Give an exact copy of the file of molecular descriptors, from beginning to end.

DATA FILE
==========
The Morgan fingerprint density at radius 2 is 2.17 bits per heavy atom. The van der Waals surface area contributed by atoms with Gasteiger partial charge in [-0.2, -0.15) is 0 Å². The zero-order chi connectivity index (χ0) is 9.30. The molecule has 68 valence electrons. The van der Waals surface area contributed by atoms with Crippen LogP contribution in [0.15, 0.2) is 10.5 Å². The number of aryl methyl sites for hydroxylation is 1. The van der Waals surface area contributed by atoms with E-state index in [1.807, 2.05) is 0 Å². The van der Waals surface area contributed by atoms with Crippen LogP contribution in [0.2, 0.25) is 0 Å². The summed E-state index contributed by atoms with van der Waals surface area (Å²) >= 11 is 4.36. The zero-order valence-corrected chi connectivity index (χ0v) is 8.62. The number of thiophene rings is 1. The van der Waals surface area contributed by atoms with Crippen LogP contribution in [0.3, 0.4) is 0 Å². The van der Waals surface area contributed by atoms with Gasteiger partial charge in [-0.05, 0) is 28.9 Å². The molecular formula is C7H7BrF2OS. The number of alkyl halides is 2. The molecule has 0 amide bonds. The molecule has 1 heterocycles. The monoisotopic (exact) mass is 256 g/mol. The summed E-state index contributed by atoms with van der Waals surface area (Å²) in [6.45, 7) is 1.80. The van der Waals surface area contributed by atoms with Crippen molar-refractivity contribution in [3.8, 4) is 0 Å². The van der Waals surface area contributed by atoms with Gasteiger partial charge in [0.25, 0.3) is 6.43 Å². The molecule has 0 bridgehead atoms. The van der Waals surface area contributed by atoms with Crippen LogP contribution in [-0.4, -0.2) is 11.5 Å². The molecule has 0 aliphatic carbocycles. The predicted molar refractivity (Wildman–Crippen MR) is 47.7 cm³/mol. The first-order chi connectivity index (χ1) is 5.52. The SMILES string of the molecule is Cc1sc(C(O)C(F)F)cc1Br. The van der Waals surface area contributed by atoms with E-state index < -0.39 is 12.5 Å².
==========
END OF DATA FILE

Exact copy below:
The Morgan fingerprint density at radius 2 is 2.17 bits per heavy atom. The van der Waals surface area contributed by atoms with Gasteiger partial charge in [-0.2, -0.15) is 0 Å². The zero-order chi connectivity index (χ0) is 9.30. The molecule has 68 valence electrons. The van der Waals surface area contributed by atoms with Crippen LogP contribution in [0.15, 0.2) is 10.5 Å². The number of aryl methyl sites for hydroxylation is 1. The van der Waals surface area contributed by atoms with E-state index in [1.807, 2.05) is 0 Å². The van der Waals surface area contributed by atoms with Crippen LogP contribution in [0.2, 0.25) is 0 Å². The summed E-state index contributed by atoms with van der Waals surface area (Å²) >= 11 is 4.36. The zero-order valence-corrected chi connectivity index (χ0v) is 8.62. The number of thiophene rings is 1. The van der Waals surface area contributed by atoms with Crippen LogP contribution in [0.3, 0.4) is 0 Å². The van der Waals surface area contributed by atoms with Gasteiger partial charge in [-0.05, 0) is 28.9 Å². The molecular formula is C7H7BrF2OS. The number of alkyl halides is 2. The molecule has 0 amide bonds. The molecule has 1 heterocycles. The monoisotopic (exact) mass is 256 g/mol. The summed E-state index contributed by atoms with van der Waals surface area (Å²) in [6.45, 7) is 1.80. The van der Waals surface area contributed by atoms with Crippen molar-refractivity contribution in [3.8, 4) is 0 Å². The van der Waals surface area contributed by atoms with Gasteiger partial charge in [0.25, 0.3) is 6.43 Å². The molecule has 0 bridgehead atoms. The van der Waals surface area contributed by atoms with Crippen LogP contribution in [-0.4, -0.2) is 11.5 Å². The molecule has 0 aliphatic carbocycles. The predicted molar refractivity (Wildman–Crippen MR) is 47.7 cm³/mol. The first-order chi connectivity index (χ1) is 5.52. The SMILES string of the molecule is Cc1sc(C(O)C(F)F)cc1Br. The van der Waals surface area contributed by atoms with E-state index < -0.39 is 12.5 Å².